A different kind of crime
A letter from Erin Kelly, on why her new book HE SAID/SHE SAID is the most important story she's ever told.
Posted on March 7, 2017 in Guest Author
Tags: Crime, Erin Kelly, Inspiration, psychological thriller
He Said/She Said is my fifth novel. Sending new work into the world is never easy, but this feels like the most personal, important story I have ever told, and I’m nervous for reasons that have nothing to do with sales figures or reviews.
Like my other books, it’s a psychological thriller. Crime fiction is usually a euphemism for murder mystery, but this book deals with a different kind of crime. For all that it grabs the headlines, murder is not commonplace. Sexual violence, though? We live this every day. Rape culture is on your radar, as a woman, before you know what sex means. From the nursery school teacher who tells you the boys only hit you because they like you, to the first time you get the bus on your own and your mum teaches you how to use your housekeys as a knuckleduster. Later, there’s the near-miss with the minicab driver, the man on the dancefloor, your oldest male friend. One in five, that’s the statistic*. Twenty women, then, on my packed tube carriage this morning. Maybe two dozen out of the smiling mums at the school gates this afternoon.
For a long time I’ve wanted to write about the way criminal justice repeatedly fails victims of sex crimes. The book grew, as they always do, not from the headlines but from one vivid scene. Cornwall, 1999, at a festival to mark the total solar eclipse. In the eerie half-dark aftermath, Laura interrupts a man and a woman. Months later, she finds herself the star witness at a rape trial, her ordeal second only to the victim’s own. Her doubts only creep in after the verdict. Here, the question is not whodunnit but did he really do it?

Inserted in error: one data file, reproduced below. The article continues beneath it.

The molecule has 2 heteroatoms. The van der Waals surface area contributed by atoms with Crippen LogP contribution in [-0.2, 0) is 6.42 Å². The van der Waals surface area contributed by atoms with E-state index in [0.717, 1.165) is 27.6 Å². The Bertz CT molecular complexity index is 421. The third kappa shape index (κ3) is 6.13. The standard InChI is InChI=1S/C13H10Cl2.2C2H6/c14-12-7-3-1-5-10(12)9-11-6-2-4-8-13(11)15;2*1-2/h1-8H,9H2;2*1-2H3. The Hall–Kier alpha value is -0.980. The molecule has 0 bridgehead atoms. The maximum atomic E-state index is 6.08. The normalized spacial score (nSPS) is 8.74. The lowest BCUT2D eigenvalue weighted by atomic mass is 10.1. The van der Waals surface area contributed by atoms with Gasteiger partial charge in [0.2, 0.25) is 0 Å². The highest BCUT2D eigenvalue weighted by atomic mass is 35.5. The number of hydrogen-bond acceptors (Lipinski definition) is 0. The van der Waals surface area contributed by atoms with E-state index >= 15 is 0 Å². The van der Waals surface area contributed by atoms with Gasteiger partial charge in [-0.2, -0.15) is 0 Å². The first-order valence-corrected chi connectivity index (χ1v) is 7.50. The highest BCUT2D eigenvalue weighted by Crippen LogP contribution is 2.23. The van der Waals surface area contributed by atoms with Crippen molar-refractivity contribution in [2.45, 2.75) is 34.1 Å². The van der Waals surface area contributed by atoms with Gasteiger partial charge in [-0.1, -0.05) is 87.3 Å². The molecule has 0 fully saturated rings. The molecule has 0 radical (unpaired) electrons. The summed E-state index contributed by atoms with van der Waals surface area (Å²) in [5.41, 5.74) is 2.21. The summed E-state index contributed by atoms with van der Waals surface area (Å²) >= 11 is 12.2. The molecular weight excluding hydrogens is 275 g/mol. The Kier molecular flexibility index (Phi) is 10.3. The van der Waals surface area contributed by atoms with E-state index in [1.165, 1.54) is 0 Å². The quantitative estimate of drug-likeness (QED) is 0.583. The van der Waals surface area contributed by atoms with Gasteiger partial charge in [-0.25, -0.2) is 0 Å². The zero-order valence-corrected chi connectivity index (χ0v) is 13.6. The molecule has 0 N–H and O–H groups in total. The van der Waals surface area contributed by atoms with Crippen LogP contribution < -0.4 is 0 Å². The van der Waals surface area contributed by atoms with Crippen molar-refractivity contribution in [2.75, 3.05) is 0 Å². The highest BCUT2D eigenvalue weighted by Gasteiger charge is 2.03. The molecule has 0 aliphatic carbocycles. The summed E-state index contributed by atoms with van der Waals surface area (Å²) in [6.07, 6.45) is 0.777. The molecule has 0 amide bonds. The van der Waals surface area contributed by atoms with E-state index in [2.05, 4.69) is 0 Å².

I felt uneasy in using rape as the engine of a plot in a way that I never have about murder. False allegations of rape are vanishingly rare. But they do happen. Writing He Said/She Said, I had to overcome my – and Laura’s – gut instinct to side with the woman first and ask questions later.
I have never felt such responsibility to real-life victims. I spoke to rape survivors and a man who’d been acquitted of rape. I sat through a serial voyeurism trial where the evidence against the defendant was overwhelming and the victims’ videotaped testimonies had me in tears. Even so, the senior prosecuting barrister’s experience and charisma were so superior to the stuttering junior defending that I came close to changing my mind. This became key to Laura’s experience in the book. It’s one reason I set the crime during a total eclipse. We can never see the whole picture: something – and someone – is always in the dark.